Canine Companions collaborates with multiple universities to conduct top-notch research on canine health and behavior. Our goal is to better understand which traits lead to a successful working dog. To do this, we study how dogs think and problem solve, how these abilities develop and change over time, and how dogs’ individual experiences and genes contribute to these skills. The studies that come out of these collaborations contribute to our knowledge of canine wellness and cognition, as well as the formation of the human-animal bond.
Puppies are wired to communicate with people
In our most recent study, published this month in Current Biology, we tested 375 Canine Companions puppies on multiple tasks that measured puppies’ social skills. The testing occurred when puppies were approximately 8.5-weeks old, right before they were placed with their volunteer puppy raisers.
We were able to draw two main conclusions from the study. First, in the largest sample to date, we show that puppies will reciprocate human social gaze, and successfully use information given by a human in a social context from a very young age and prior to extensive experience with humans. For example, even before puppies have left their littermates to live one-on-one with their volunteer raisers, most puppies are able to find hidden food by following a human pointing gesture to the indicated location. Second, these social skills have a very strong genetic component. 43% of the variation that we see in point-following ability is due to genetic factors. The same proportion of variation in eye contact behavior during a human-interest task is explained by genetic factors as well. These are quite high numbers, much the same as estimates of the heritability of intelligence in humans. All these findings suggest that dogs are biologically prepared for communication with humans.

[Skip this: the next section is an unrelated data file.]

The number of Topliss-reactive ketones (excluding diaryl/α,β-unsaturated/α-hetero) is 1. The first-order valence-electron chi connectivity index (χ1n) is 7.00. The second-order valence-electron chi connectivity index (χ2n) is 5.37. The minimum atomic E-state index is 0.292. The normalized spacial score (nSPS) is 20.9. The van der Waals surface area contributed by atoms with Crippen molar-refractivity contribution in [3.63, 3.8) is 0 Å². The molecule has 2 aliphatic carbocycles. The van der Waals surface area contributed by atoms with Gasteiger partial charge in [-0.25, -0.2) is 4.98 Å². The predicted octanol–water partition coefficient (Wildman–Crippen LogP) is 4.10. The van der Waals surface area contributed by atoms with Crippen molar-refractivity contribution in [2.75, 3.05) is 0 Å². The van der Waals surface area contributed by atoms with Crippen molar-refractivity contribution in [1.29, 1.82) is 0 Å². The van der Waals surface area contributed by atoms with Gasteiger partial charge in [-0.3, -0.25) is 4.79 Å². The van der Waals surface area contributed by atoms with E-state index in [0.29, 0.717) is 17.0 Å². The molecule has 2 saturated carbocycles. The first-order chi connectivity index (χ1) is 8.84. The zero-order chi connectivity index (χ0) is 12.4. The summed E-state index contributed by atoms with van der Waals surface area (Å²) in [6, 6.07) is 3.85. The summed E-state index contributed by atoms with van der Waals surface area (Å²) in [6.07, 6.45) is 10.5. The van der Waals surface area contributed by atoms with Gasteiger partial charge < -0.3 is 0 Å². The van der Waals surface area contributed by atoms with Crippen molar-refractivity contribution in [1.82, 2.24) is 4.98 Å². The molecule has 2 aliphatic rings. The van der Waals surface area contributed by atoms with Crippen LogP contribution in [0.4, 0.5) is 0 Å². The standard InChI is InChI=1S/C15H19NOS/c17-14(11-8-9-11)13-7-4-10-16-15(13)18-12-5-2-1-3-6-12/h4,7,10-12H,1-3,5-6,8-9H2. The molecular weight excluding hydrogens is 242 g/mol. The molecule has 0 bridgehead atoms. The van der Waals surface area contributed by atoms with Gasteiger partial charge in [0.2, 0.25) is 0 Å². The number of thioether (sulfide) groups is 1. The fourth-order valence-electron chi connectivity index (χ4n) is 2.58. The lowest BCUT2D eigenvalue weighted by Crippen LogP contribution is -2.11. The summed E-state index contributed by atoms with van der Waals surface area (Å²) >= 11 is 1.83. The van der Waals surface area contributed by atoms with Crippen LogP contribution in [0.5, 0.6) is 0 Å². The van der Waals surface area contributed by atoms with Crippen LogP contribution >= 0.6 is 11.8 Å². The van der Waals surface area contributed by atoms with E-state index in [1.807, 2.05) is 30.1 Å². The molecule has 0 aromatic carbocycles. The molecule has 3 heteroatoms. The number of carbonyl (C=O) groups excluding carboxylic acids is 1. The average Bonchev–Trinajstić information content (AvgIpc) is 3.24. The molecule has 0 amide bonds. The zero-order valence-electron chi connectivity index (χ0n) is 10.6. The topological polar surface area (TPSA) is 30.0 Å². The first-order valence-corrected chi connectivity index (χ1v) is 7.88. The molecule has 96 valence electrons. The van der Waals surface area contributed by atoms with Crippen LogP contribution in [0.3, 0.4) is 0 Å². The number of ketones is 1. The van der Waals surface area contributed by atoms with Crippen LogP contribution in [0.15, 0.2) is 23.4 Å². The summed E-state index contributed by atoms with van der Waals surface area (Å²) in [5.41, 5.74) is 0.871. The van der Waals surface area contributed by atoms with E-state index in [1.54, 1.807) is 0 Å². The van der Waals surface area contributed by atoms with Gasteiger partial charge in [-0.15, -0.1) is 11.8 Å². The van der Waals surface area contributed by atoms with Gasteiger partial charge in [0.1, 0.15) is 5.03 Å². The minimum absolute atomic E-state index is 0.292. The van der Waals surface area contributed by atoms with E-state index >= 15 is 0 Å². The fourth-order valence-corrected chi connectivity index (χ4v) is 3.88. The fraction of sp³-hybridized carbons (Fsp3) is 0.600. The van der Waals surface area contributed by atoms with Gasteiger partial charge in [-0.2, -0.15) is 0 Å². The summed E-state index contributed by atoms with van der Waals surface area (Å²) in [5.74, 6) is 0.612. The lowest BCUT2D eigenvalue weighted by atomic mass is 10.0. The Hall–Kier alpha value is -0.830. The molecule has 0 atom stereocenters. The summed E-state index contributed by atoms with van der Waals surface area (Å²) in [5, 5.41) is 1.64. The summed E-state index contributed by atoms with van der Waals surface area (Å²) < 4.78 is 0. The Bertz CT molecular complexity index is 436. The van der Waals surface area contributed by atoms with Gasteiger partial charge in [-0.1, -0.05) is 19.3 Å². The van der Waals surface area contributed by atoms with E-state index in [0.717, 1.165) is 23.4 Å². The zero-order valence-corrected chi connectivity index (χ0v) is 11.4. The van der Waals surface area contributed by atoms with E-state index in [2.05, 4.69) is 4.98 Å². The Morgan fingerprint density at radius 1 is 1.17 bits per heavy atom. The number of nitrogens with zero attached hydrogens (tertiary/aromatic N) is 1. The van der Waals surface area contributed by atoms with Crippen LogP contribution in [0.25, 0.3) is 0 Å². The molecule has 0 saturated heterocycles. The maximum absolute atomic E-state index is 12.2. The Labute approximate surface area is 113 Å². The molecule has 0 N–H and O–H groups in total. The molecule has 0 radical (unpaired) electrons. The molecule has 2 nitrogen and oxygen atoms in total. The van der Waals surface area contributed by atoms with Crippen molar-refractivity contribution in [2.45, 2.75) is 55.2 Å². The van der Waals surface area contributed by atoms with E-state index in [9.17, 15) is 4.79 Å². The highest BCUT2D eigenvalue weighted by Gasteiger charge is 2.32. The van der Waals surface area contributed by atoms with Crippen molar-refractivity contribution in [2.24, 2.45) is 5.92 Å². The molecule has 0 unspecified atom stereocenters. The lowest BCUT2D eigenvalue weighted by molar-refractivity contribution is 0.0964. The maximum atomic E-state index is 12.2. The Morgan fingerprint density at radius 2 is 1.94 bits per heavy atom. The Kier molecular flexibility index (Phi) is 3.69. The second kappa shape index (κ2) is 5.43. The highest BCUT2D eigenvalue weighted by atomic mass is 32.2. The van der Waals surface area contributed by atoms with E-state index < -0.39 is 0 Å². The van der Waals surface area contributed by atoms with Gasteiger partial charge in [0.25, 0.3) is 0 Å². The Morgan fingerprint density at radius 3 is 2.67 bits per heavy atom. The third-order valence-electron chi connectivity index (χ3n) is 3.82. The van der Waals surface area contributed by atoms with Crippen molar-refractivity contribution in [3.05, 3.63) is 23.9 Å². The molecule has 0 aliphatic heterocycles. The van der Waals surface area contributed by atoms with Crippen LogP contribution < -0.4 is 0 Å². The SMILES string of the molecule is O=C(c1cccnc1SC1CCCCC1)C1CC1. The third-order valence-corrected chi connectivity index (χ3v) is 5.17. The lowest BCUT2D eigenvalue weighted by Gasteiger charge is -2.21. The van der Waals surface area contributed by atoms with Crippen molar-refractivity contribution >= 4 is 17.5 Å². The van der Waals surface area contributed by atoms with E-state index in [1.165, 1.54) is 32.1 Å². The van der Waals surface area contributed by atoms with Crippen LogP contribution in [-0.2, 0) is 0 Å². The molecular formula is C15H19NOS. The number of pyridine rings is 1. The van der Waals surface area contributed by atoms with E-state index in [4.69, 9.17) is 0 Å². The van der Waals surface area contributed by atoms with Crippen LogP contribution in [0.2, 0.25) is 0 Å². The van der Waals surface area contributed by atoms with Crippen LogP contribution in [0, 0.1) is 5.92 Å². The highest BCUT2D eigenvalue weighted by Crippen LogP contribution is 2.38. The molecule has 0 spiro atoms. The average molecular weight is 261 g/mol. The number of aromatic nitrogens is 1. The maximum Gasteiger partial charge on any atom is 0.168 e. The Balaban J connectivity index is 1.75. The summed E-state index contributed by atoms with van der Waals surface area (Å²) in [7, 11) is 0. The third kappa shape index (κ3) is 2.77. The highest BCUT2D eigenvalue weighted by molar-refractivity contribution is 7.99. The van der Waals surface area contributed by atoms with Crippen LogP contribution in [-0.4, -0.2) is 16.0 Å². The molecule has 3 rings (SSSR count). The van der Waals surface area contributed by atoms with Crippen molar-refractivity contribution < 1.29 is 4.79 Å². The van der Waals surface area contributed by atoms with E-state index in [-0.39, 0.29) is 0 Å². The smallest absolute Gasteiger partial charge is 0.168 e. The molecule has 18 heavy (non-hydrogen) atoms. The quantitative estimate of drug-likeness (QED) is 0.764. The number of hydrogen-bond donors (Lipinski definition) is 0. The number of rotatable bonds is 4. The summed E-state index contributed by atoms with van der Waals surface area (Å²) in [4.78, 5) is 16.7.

See links below for more information.
Puppies are born ready to interact with people, study finds – CNN*
Pup’s looking at you, kid: Puppies can understand human cues from very young age – NBC*
Puppies Are Born Ready to Communicate With Humans – The Smithsonian Magazine*
Puppies are born with the genetic ability to understand humans – New Scientist*
Born social: Puppies’ genes guide them in human interactions – Yahoo*
Radio Interviews & Podcasts
Puppies Understand You Even at a Young Age, Most Adorable Study of the Year Confirms – Scientific American 5-min podcast*
New study shows puppies are born able to understand and communicate with humans – Quirks and Quarks CBC radio segment*